After seeing investments yo-yo a few years ago, lots of people are being cautious. They’re scared:
Advisers' advising, but boomers not buying
Clients not interested in re-balancing, saving more or devising a financial game plan, survey finds
…Only 5% of boomers have formalized a written retirement plan, even though about half of the surveyed advisers said they suggested the idea to clients…
Before the yo-yoing, way back in 2004, Fidelity Investments had a spot targeting women. Brent Green dissected it:
A Heroine For Our Time
And soon to be world traveler.
Sure, Carol is a composite success story. There aren’t too many Carols in the real world. That’s advertising – chunks of truth awash in aspiration.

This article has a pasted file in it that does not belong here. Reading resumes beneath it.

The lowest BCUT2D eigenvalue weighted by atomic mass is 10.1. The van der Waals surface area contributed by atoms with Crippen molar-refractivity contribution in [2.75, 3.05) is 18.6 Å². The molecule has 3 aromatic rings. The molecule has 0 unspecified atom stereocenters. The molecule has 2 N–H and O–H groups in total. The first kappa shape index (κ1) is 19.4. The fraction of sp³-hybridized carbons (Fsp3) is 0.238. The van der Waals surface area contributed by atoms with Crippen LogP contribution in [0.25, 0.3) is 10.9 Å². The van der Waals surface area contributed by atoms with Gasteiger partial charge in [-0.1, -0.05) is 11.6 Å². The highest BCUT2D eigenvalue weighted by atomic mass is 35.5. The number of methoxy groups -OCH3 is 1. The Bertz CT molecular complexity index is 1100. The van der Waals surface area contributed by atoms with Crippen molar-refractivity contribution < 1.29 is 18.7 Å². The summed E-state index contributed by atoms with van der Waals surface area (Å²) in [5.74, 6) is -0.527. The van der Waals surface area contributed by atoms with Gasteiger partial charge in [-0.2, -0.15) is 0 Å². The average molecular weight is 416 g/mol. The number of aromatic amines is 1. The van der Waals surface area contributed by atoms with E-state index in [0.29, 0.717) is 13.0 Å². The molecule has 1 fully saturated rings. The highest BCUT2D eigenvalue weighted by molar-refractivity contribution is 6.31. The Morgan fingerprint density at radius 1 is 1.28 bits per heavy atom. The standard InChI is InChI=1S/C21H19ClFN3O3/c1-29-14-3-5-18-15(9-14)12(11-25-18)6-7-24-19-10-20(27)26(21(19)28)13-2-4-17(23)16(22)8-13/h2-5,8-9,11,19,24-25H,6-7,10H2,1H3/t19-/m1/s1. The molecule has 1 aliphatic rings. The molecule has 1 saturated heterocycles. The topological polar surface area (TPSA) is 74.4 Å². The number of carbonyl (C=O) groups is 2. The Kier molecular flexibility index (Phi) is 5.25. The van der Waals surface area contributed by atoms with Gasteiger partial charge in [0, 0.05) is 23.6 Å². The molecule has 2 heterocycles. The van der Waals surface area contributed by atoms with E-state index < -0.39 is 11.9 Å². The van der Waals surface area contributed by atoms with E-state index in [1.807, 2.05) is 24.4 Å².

But I remember thinking: It’s a bit early for this. Fidelity might be too ahead of the curve. I wasn’t predicting the recession – just wondering if Baby Boomer women were ready to deal with their financial futures. The median age at the time was late forties, early fifties.
The time has come. Financial security is on the minds of many women in their late fifties, sixties:
More unmarried couples living together in retirement
…More than 7.5 million couples live together without tying the knot, and that number is growing. It may appear to be a simple arrangement, but can be full of complexities when it comes to money and financial planning…
While the number of couples living together has doubled over the last decade, there are very few legal and financial protections for them. So financial advisers recommend that unmarried partners build their own safety nets.
The Crystal Ball of Common Sense’s Prediction: Some smart financial planning company will figure out that there is a huge opportunity available: Targeting Baby Boomer women.